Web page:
and never-was. She deserted her husband and kids to become a rock star. And even as she floundered, Ricki never looked back. She still plays music with her band, The Flash, in a small Tarzana, Calif., dive—checking groceries to pay the bills.
Leonard Nimoy died earlier today at the age of 83. He was, according to the obituaries I’ve seen, a man of many talents: poet, photographer, musician. But it was as an actor that most of us knew him first and best—an actor who became famous for one role. Mr. Spock of Star Trek.
“Logic!” exclaims Professor Digory Kirke. “Why don’t they teach logic at these schools?”Professor Kirke is a man after Spock’s own green heart. He’s quite old, very kind and incredibly smart, and when Peter and Susan Pevensie need help figuring out how to help their younger sister, Lucy—a girl who has suddenly been blathering about some strange, snowy world called Narnia locked behind a wardrobe door—they turn to the white-haired prof for help. How should they handle these incredible lies? Or what if Lucy doesn’t realize she’s lying? What if she’s losing her mind?After pondering the situation for a while and clearing his throat, Professor Kirke asked a deceptively simple question in return.“How do you know that your sister’s story is not true?”Peter and Susan are flabbergasted, but Professor Kirke swiftly—logically—takes them step-by-step through a process wherein it seems as though Narnia might not be so illogical after all.“There are only three possibilities,” the Professor concludes. “Either your sister is telling lies, or she is mad, or she is telling the truth. You know she doesn’t tell lies and it is obvious that she is not mad. For the moment then and unless any further evidence turns up, we must assume she is telling the truth.”In 2009’s Star Trek, a young Mr. Spock—a Spock before the whales and Wyatt and all his other adventures—contemplates a seriously pressing problem: How did a Romulan mining ship come to possess a previously unknown doomsday weapon that, just minutes before, destroyed Spock’s home planet of Vulcan? Could such a weapon be hidden? The product of an unknown alien race? Spock quickly discards hypothesis after hypotheses for one that’s merely outlandish: The Romulan craft, somehow and for some unknown reason, must’ve come from the future. And in explaining himself to the crew, the Vulcan does a remarkably cogent impression of Professor Kirke.“If you eliminate the impossible, whatever remains—however improbable—must be the truth,” Spock says.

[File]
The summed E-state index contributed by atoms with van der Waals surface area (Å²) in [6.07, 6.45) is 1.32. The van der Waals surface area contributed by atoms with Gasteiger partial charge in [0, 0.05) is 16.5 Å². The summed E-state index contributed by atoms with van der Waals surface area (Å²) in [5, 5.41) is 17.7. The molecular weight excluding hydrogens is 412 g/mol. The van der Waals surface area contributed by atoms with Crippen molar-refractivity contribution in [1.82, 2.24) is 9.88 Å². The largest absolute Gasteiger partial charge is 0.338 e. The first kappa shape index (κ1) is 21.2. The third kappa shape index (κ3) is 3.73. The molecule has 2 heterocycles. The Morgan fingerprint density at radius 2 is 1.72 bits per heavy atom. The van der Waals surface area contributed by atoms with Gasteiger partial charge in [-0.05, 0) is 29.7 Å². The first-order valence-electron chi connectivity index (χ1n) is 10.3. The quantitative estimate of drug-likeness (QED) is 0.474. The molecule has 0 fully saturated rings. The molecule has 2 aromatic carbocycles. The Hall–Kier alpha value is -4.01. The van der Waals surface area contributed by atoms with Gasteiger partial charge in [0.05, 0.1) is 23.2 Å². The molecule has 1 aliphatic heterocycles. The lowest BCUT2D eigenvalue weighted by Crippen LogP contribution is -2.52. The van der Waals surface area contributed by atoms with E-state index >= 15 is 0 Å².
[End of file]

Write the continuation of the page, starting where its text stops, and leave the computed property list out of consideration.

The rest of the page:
For those of you who\’ve been dutifully checking in here for the last two months, wondering when the heck I was going to get off my duff and say something new, I\’ve actually been prattling quite a bit … in a different locale. I\’m now doing most of my entertainment-related blogging over at Patheos.com for my new Watching God blog. It\’s a good forum and a fun blog to write. And if you visit there, I\’m sure my Patheos editors would appreciate it and perhaps send healthy bonuses my way.
That said, this space will not die. No siree. While Cairns Along the Way has been, admittedly, in suspended animation for the last two months (much like a character from Interstellar), I hope to expand the use of this space a bit. I\’ll republish some of my Patheos work here. If I write something that I feel might interest you on one of the other blogs to which I contribute—say, over at Plugged In or Dad Matters—I\’ll let you know about that here. I\’ll keep you up to date on any new book projects, too. And, of course, if I have a yen to talk about something that\’s not so pegged to entertainment or pop culture, this\’ll be where I\’ll post it. Cairns Along the Way has always been, in my mind, about finding the fingerprints of God along our sometimes halting walks of faith. And, of course, you don\’t need to be in a movie theater to find them.
Thanks, as always, for checking in. Look forward to walking along with you for some time to come.